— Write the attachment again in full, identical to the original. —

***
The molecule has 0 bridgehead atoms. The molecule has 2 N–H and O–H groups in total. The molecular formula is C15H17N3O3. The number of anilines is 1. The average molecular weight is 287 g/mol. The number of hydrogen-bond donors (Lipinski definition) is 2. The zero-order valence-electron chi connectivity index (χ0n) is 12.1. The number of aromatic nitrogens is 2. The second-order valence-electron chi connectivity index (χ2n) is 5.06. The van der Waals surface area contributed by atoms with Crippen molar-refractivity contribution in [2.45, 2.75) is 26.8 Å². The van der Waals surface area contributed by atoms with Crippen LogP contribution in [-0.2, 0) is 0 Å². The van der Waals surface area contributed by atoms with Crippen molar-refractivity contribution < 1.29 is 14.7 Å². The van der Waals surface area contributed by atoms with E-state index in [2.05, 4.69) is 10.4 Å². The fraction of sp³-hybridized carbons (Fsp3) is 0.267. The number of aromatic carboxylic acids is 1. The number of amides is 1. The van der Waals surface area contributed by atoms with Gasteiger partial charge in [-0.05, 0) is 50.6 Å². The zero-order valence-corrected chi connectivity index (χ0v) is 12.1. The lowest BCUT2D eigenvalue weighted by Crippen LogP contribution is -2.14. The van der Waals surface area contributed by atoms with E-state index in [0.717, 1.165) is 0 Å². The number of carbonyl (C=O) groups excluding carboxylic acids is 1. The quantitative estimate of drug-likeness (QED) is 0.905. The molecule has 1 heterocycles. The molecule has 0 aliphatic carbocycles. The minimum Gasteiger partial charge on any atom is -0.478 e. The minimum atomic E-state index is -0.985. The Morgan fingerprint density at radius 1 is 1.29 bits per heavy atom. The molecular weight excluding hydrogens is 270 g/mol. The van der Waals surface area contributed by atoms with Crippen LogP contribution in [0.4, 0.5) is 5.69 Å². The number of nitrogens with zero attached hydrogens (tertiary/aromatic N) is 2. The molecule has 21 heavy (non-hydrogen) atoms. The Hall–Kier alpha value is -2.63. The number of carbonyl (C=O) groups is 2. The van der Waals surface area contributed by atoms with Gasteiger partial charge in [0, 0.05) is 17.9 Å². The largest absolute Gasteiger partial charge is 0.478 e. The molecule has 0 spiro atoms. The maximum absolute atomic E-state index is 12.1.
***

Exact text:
The molecule has 0 bridgehead atoms. The molecule has 2 N–H and O–H groups in total. The molecular formula is C15H17N3O3. The number of anilines is 1. The average molecular weight is 287 g/mol. The number of hydrogen-bond donors (Lipinski definition) is 2. The zero-order valence-electron chi connectivity index (χ0n) is 12.1. The number of aromatic nitrogens is 2. The second-order valence-electron chi connectivity index (χ2n) is 5.06. The van der Waals surface area contributed by atoms with Crippen molar-refractivity contribution in [2.45, 2.75) is 26.8 Å². The van der Waals surface area contributed by atoms with Crippen LogP contribution in [-0.2, 0) is 0 Å². The van der Waals surface area contributed by atoms with Crippen molar-refractivity contribution < 1.29 is 14.7 Å². The van der Waals surface area contributed by atoms with E-state index in [2.05, 4.69) is 10.4 Å². The fraction of sp³-hybridized carbons (Fsp3) is 0.267. The number of aromatic carboxylic acids is 1. The number of amides is 1. The van der Waals surface area contributed by atoms with Gasteiger partial charge in [-0.05, 0) is 50.6 Å². The zero-order valence-corrected chi connectivity index (χ0v) is 12.1. The lowest BCUT2D eigenvalue weighted by Crippen LogP contribution is -2.14. The van der Waals surface area contributed by atoms with E-state index in [0.717, 1.165) is 0 Å². The number of carbonyl (C=O) groups excluding carboxylic acids is 1. The quantitative estimate of drug-likeness (QED) is 0.905. The molecule has 1 heterocycles. The molecule has 0 aliphatic carbocycles. The minimum Gasteiger partial charge on any atom is -0.478 e. The minimum atomic E-state index is -0.985. The Morgan fingerprint density at radius 1 is 1.29 bits per heavy atom. The molecular weight excluding hydrogens is 270 g/mol. The van der Waals surface area contributed by atoms with Crippen LogP contribution in [0.4, 0.5) is 5.69 Å². The number of nitrogens with zero attached hydrogens (tertiary/aromatic N) is 2. The molecule has 21 heavy (non-hydrogen) atoms. The Hall–Kier alpha value is -2.63. The number of carbonyl (C=O) groups is 2. The van der Waals surface area contributed by atoms with Gasteiger partial charge in [0, 0.05) is 17.9 Å². The largest absolute Gasteiger partial charge is 0.478 e. The molecule has 0 spiro atoms. The maximum absolute atomic E-state index is 12.1.